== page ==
Browse Day: November 13, 2007

Differential Diagnosis. Treatment. Prognosis

Differential Diagnosis

Few syndromes can be confused with chronic lymphocytic leukemia. Viral infections producing lymphocytosis should be obvious from the presence of fever and other clinical findings. Other lymphoproliferative diseases such as Waldenstrom’s Waldenström’s macroglobulinemia, hairy cell leukemia, or lymphoma in the leukemic phase are distinguished on the basis of the morphology of circulating lymphocytes and bone marrow.


Most cases of early indolent chronic lymphocytic leukemia require no specific therapy. Indications for treatment include progressive fatigue, troublesome lymphadenopathy, or the development of anemia or thrombocytopenia. These patients have either symptomatic and progressive stage II disease or stage III/IV disease. Initial therapy is with chlorambucil, 0.6–1 mg orally every 3 weeks. Complications such as autoimmune hemolytic anemia or immune thrombocytopenia may be treated with high-dose prednisone but often require splenectomy for control. Fludarabine is a new agent which is useful in treating disease refractory to other agents. As initial therapy, fludarabine produces faster and more complete responses than chlorambucil, and the duration of remissions is considerably longer. However, fludarabine causes long-term immunosuppression, and it remains to be determined if it should be used as primary therapy or reserved for use later in the disease. The rare young patient (age under 50) with aggressive disease may be a candidate for allogeneic bone marrow transplantation.


Median survival is approximately 6 years, and 25% of patients live more than 10 years. Patients with stage 0 or I disease have a median survival of 10 years. It is important to reassure these patients that despite the frightening diagnosis of “leukemia” they can live a normal life for many years. Patients with stage III or IV disease have a median survival of less than 2 years. Chronic lymphocytic leukemia is managed in palliative fashion. Patients with advanced disease benefit only briefly from intensive therapy.

Chronic Lymphocytic Leukemia. Clinical Findings

Clinical Findings
A. Symptoms and Signs: Chronic lymphocytic leukemia is a disease of the elderly, with 90% of cases occurring after age 50 and a median age at presentation of 65. Many patients will be incidentally discovered to have lymphocytosis. Others present with fatigue or lymphadenopathy. On examination, 80% of patients will have lymphadenopathy and half will have enlargement of the liver or spleen.

A prognostically useful staging system has been developed as follows: stage 0, lymphocytosis only; stage I, lymphocytosis plus lymphadenopathy; stage II, organomegaly; stage III, anemia; stage IV, thrombocytopenia.

Chronic lymphocytic leukemia usually pursues an indolent course but occasionally will present as a rapidly progressive disease. These patients usually have larger, less mature-appearing lymphocytes and are said to have “prolymphocytic” leukemia. In 5–10% of cases, chronic lymphocytic leukemia may be complicated by autoimmune hemolytic anemia or autoimmune thrombocytopenia. In approximately 5% of cases, while the systemic disease remains stable, an isolated lymph node will be transformed into an aggressive large cell lymphoma (Richter’s syndrome).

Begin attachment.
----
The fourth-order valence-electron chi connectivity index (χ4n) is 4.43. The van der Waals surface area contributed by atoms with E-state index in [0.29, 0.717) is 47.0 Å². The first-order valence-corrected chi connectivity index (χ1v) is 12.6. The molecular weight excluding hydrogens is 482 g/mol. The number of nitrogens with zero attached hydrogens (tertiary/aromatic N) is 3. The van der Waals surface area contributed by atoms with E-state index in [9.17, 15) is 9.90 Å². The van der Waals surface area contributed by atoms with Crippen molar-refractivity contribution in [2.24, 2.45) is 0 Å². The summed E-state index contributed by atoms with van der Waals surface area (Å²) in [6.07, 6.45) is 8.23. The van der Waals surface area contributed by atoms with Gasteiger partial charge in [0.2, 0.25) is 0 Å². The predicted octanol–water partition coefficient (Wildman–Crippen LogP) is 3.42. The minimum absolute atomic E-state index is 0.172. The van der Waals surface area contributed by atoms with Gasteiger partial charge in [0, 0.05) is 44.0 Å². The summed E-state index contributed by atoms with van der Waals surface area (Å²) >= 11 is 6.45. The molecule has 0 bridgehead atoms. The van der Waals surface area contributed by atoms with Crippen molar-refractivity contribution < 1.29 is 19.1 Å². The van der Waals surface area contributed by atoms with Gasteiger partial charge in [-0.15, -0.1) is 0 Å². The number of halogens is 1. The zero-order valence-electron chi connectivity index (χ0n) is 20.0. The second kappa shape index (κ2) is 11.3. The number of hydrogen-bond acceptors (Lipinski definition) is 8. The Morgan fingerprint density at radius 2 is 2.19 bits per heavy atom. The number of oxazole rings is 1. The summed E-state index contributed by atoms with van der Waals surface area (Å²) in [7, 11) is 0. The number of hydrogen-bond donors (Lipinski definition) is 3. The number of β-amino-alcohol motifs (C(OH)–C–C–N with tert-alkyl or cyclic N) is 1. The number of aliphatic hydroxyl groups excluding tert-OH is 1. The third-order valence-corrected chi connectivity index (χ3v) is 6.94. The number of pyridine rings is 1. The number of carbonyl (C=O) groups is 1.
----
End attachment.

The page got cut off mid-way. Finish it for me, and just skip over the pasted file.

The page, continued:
B. Laboratory Findings: The hallmark of chronic lymphocytic leukemia is isolated lymphocytosis. The white blood count is usually greater than 20,000/mL and may be markedly elevated. Usually 75–98% of the circulating cells are lymphocytes. Lymphocytes appear small and “mature,” with condensed nuclear chromatin, and are morphologically indistinguishable from normal small lymphocytes. The hematocrit and platelet count are usually normal at presentation. The bone marrow is variably infiltrated with small lymphocytes. (See Supplemental Figures 13–28 and 13–29.) The malignant cells weakly express surface immunoglobulin, and the monoclonal nature of the cells can be demonstrated by the finding of a single light chain type on the surface. The immunophenotype of CLL is unique in that it co-expresses B lymphocyte lineage markers such as CD19 with the T lymphocyte marker CD5. Other B cell malignancies do not express CD5.

Hypogammaglobulinemia is present in half of cases and becomes more common with advanced disease. In some instances, a small amount of IgM paraprotein is present in the serum. Pathologic changes in lymph nodes are the same as in diffuse small cell lymphocytic lymphoma.

Chronic Lymphocytic Leukemia

Chronic lymphocytic leukemia (CLL) a B lymphocyte (rarely T lymphocytes) clonal malignancy. The disease is usually indolent, with slowly progressive accumulation of long-lived small lymphocytes. These cells are immunoincompetent and respond poorly to antigenic stimulation.

Chronic lymphocytic leukemia is manifested clinically by immunosuppression, bone marrow failure, and organ infiltration with lymphocytes. Immunosuppression, bone marrow failure, and infiltration of organs account for most clinical manifestations. Immunodeficiency is also related to inadequate antibody production by the abnormal B cells. With advanced disease, chronic lymphocytic leukemia may cause damage by direct tissue infiltration.